In our example we start out by connecting the browser to A. Let’s say resolving A returns the IPs 192.168.0.1 and 192.168.0.2 from DNS, so the browser goes on and connects to the first of those addresses, the one ending with “1”. The browser gets the server cert back in the TLS handshake and as a result of that, it also gets a list of host names the server can deal with: A.example.com and B.example.com. (it could also be a wildcard like “*.example.com”)

If the browser then wants to connect to B, it’ll resolve that host name too to a list of IPs. Let’s say 192.168.0.2 and 192.168.0.3 here.

Host A: 192.168.0.1 and 192.168.0.2
Host B: 192.168.0.2 and 192.168.0.3

Now hold it. Here it comes.

The Firefox way

Host A has two addresses, host B has two addresses. The lists of addresses are not the same, but there is an overlap – both lists contain 192.168.0.2. And the host A has already stated that it is authoritative for B as well. In this situation, Firefox will not make a second connect to host B. It will reuse the connection to host A and ask for host B’s content over that single shared connection. This is the most aggressive coalescing method in use.

one connection

The Chrome way

Chrome features a slightly less aggressive coalescing. In the example above, when the browser has connected to 192.168.0.1 for the first host name, Chrome will require that the IPs for host B contains that specific IP for it to reuse that connection.  If the returned IPs for host B really are 192.168.0.2 and 192.168.0.3, it clearly doesn’t contain 192.168.0.1 and so Chrome will create a new connection to host B.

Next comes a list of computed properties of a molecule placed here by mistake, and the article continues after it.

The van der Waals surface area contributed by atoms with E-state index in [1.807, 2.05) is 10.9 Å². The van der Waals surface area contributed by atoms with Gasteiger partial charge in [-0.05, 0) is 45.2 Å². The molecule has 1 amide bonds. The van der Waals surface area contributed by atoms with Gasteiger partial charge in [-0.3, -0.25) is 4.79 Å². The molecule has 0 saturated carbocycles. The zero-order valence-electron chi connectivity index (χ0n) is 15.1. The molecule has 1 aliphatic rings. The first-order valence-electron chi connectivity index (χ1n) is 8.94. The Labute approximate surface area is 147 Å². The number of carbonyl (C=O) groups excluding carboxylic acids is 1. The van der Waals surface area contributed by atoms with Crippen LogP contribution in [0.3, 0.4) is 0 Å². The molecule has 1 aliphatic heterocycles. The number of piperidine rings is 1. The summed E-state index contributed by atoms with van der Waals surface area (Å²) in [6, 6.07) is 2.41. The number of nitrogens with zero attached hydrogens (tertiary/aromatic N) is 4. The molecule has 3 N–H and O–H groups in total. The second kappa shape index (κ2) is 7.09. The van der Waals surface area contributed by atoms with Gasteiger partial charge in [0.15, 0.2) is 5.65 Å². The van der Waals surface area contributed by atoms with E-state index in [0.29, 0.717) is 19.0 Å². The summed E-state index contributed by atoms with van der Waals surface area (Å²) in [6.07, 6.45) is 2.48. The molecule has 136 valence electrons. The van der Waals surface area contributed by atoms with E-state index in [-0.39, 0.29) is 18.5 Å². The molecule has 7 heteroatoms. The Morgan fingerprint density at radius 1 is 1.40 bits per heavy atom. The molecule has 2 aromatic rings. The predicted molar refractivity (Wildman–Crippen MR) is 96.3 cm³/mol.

Chrome will reuse the connection to host A if resolving host B returns a list that contains the specific IP of the connection host A is already using.

The Edge and Safari ways

They don’t do coalescing at all, so each host name will get its own single connection. Better than the 6 connections from HTTP/1 but for very sharded sites that means a lot of connections even in the HTTP/2 case.

curl also doesn’t coalesce anything (yet).

Surprises and a way to mitigate them

Given some comments in the Firefox bugzilla, the aggressive coalescing sometimes causes some surprises. Especially when you have for example one IPv6-only host A and a second host B with both IPv4 and IPv4 addresses. Asking for data on host A can then still use IPv4 when it reuses a connection to B (assuming that host A covers host B in its cert).

In the rare case where a server gets a resource request for an authority (or scheme) it can’t serve, there’s a dedicated error code 421 in HTTP/2 that it can respond with and the browser can then  go back and retry that request on another connection.

Starts out with 6 anyway

Before the browser knows that the server speaks HTTP/2, it may fire up 6 connection attempts so that it is prepared to get the remote site at full speed. Once it figures out that it doesn’t need all those connections, it will kill off the unnecessary unused ones and over time trickle down to one. Of course, on subsequent connections to the same origin the client may have the version information cached so that it doesn’t have to start off presuming HTTP/1.

A workshop Monday

http workshopI decided I’d show up a little early at the Sheraton as I’ve been handling the interactions with hotel locally here in Stockholm where the workshop will run for the coming three days. Things were on track, if we ignore how they got the wrong name of the workshop on the info screens in the lobby, instead saying “Haxx Ab”…

Mark welcomed us with a quick overview of what we’re here for and quick run-through of the rough planning for the days. Our schedule is deliberately loose and open to allow for changes and adaptations as we go along.